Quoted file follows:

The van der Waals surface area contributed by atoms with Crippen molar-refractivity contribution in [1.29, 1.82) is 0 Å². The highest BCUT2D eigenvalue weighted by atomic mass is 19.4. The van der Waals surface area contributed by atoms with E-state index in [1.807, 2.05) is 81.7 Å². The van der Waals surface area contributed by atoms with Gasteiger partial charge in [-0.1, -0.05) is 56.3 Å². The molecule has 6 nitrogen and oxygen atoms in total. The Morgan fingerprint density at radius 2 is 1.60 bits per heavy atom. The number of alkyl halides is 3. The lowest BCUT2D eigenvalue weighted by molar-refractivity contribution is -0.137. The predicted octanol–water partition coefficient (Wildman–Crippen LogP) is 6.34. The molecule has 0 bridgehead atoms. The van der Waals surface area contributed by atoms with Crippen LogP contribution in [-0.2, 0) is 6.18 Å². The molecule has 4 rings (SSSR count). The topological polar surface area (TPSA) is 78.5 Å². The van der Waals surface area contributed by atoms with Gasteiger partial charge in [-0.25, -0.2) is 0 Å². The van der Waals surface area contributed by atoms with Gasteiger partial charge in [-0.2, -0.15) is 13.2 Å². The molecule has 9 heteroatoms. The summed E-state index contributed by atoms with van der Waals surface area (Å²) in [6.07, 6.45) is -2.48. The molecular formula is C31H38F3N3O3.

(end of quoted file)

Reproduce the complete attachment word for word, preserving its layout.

The van der Waals surface area contributed by atoms with Crippen molar-refractivity contribution in [1.29, 1.82) is 0 Å². The highest BCUT2D eigenvalue weighted by atomic mass is 19.4. The van der Waals surface area contributed by atoms with E-state index in [1.807, 2.05) is 81.7 Å². The van der Waals surface area contributed by atoms with Gasteiger partial charge in [-0.1, -0.05) is 56.3 Å². The molecule has 6 nitrogen and oxygen atoms in total. The Morgan fingerprint density at radius 2 is 1.60 bits per heavy atom. The number of alkyl halides is 3. The lowest BCUT2D eigenvalue weighted by molar-refractivity contribution is -0.137. The predicted octanol–water partition coefficient (Wildman–Crippen LogP) is 6.34. The molecule has 0 bridgehead atoms. The van der Waals surface area contributed by atoms with Crippen LogP contribution in [-0.2, 0) is 6.18 Å². The molecule has 4 rings (SSSR count). The topological polar surface area (TPSA) is 78.5 Å². The van der Waals surface area contributed by atoms with Gasteiger partial charge in [-0.25, -0.2) is 0 Å². The van der Waals surface area contributed by atoms with Gasteiger partial charge in [-0.2, -0.15) is 13.2 Å². The molecule has 9 heteroatoms. The summed E-state index contributed by atoms with van der Waals surface area (Å²) in [6.07, 6.45) is -2.48. The molecular formula is C31H38F3N3O3.